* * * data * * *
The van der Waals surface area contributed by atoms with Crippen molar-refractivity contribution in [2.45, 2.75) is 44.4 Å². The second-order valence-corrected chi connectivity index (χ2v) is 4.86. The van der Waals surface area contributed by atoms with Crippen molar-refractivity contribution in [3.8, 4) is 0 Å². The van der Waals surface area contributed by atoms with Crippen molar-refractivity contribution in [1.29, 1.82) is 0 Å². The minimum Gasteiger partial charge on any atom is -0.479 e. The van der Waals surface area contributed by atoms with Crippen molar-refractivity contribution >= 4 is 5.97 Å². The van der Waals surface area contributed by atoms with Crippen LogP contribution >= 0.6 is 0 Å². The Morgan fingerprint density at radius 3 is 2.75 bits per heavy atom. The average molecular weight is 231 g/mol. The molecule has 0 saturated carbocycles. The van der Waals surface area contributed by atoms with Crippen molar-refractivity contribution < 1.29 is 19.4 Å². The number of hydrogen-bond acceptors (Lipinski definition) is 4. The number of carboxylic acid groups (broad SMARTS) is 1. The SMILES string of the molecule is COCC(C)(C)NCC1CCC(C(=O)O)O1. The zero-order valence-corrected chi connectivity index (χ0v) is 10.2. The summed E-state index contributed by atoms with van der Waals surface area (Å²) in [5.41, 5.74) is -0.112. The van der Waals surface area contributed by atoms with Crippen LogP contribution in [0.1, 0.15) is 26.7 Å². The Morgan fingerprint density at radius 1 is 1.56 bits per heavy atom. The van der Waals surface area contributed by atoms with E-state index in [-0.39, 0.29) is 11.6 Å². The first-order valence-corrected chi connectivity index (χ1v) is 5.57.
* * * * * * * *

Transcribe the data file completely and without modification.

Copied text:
The van der Waals surface area contributed by atoms with Crippen molar-refractivity contribution in [2.45, 2.75) is 44.4 Å². The second-order valence-corrected chi connectivity index (χ2v) is 4.86. The van der Waals surface area contributed by atoms with Crippen molar-refractivity contribution in [3.8, 4) is 0 Å². The van der Waals surface area contributed by atoms with Crippen molar-refractivity contribution in [1.29, 1.82) is 0 Å². The minimum Gasteiger partial charge on any atom is -0.479 e. The van der Waals surface area contributed by atoms with Crippen molar-refractivity contribution >= 4 is 5.97 Å². The van der Waals surface area contributed by atoms with Crippen LogP contribution >= 0.6 is 0 Å². The Morgan fingerprint density at radius 3 is 2.75 bits per heavy atom. The average molecular weight is 231 g/mol. The molecule has 0 saturated carbocycles. The van der Waals surface area contributed by atoms with Crippen molar-refractivity contribution < 1.29 is 19.4 Å². The number of hydrogen-bond acceptors (Lipinski definition) is 4. The number of carboxylic acid groups (broad SMARTS) is 1. The SMILES string of the molecule is COCC(C)(C)NCC1CCC(C(=O)O)O1. The zero-order valence-corrected chi connectivity index (χ0v) is 10.2. The summed E-state index contributed by atoms with van der Waals surface area (Å²) in [5.41, 5.74) is -0.112. The van der Waals surface area contributed by atoms with Crippen LogP contribution in [0.1, 0.15) is 26.7 Å². The Morgan fingerprint density at radius 1 is 1.56 bits per heavy atom. The van der Waals surface area contributed by atoms with E-state index in [-0.39, 0.29) is 11.6 Å². The first-order valence-corrected chi connectivity index (χ1v) is 5.57.